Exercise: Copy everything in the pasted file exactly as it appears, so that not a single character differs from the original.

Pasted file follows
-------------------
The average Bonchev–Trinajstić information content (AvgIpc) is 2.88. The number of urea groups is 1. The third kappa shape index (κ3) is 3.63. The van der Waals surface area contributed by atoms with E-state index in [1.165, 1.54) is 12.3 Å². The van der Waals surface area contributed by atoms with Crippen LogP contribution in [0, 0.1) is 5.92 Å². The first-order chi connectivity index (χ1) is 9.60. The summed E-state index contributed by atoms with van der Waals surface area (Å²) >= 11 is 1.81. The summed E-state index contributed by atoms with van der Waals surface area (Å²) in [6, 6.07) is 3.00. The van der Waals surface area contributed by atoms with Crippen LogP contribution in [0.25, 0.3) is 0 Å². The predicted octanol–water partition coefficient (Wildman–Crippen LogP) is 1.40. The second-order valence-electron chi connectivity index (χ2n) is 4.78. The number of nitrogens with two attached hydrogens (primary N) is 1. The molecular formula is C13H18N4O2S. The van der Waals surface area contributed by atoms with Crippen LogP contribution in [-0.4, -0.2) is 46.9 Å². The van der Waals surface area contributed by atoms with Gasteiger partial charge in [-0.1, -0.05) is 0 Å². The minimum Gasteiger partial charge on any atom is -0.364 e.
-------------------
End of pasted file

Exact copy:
The average Bonchev–Trinajstić information content (AvgIpc) is 2.88. The number of urea groups is 1. The third kappa shape index (κ3) is 3.63. The van der Waals surface area contributed by atoms with E-state index in [1.165, 1.54) is 12.3 Å². The van der Waals surface area contributed by atoms with Crippen LogP contribution in [0, 0.1) is 5.92 Å². The first-order chi connectivity index (χ1) is 9.60. The summed E-state index contributed by atoms with van der Waals surface area (Å²) >= 11 is 1.81. The summed E-state index contributed by atoms with van der Waals surface area (Å²) in [6, 6.07) is 3.00. The van der Waals surface area contributed by atoms with Crippen LogP contribution in [0.25, 0.3) is 0 Å². The predicted octanol–water partition coefficient (Wildman–Crippen LogP) is 1.40. The second-order valence-electron chi connectivity index (χ2n) is 4.78. The number of nitrogens with two attached hydrogens (primary N) is 1. The molecular formula is C13H18N4O2S. The van der Waals surface area contributed by atoms with Crippen LogP contribution in [-0.4, -0.2) is 46.9 Å². The van der Waals surface area contributed by atoms with Gasteiger partial charge in [-0.1, -0.05) is 0 Å². The minimum Gasteiger partial charge on any atom is -0.364 e.